The rugged west coast of Norway is home to waterfalls, glaciers, and fjords that draw travelers each summer. However, navigating the extreme topography of the area, which is home to one-third of the population of the country, is not easy.
Driving the 700 miles along the coastal route from Kristiansand in the south to Trondheim takes around 21 hours and requires 7 ferry crossings. To cut time in half, Norwegian Public Roads Administration launched a nearly US$40 billion transportation project which will include the longest floating bridge in the world, and perhaps a first-of-the-kind floating underwater traffic tunnel.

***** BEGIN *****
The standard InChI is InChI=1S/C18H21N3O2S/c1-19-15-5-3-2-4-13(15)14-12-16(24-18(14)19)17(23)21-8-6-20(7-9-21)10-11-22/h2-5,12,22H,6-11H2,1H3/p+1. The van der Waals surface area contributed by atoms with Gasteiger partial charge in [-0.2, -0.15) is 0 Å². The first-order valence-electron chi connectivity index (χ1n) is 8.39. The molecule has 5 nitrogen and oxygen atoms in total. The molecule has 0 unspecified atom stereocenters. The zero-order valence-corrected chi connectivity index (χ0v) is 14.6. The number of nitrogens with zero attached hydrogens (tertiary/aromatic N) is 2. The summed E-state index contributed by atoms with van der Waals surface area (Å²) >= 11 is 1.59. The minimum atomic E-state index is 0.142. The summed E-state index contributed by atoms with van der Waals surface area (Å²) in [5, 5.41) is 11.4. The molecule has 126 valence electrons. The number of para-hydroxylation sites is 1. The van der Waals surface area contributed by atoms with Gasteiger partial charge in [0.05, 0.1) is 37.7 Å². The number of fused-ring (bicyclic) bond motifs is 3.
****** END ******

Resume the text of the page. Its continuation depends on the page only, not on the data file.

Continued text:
Government officials said that replacing the ferries would make it more convenient for all travelers and also help people in the area look farther afield for jobs and this way boost the local economy.
The solution of the government is to build a bridge that will be floating on pontoons connected to the fjord's silted seabed via suction anchors. Norway, the US, Belarus, Poland, and other countries use floating bridges. Another fjord, the 1,300-feet deep Sulafjorden, poses a similar challenge. A possible solution is something never constructed before: a submerged, floating traffic tunnel.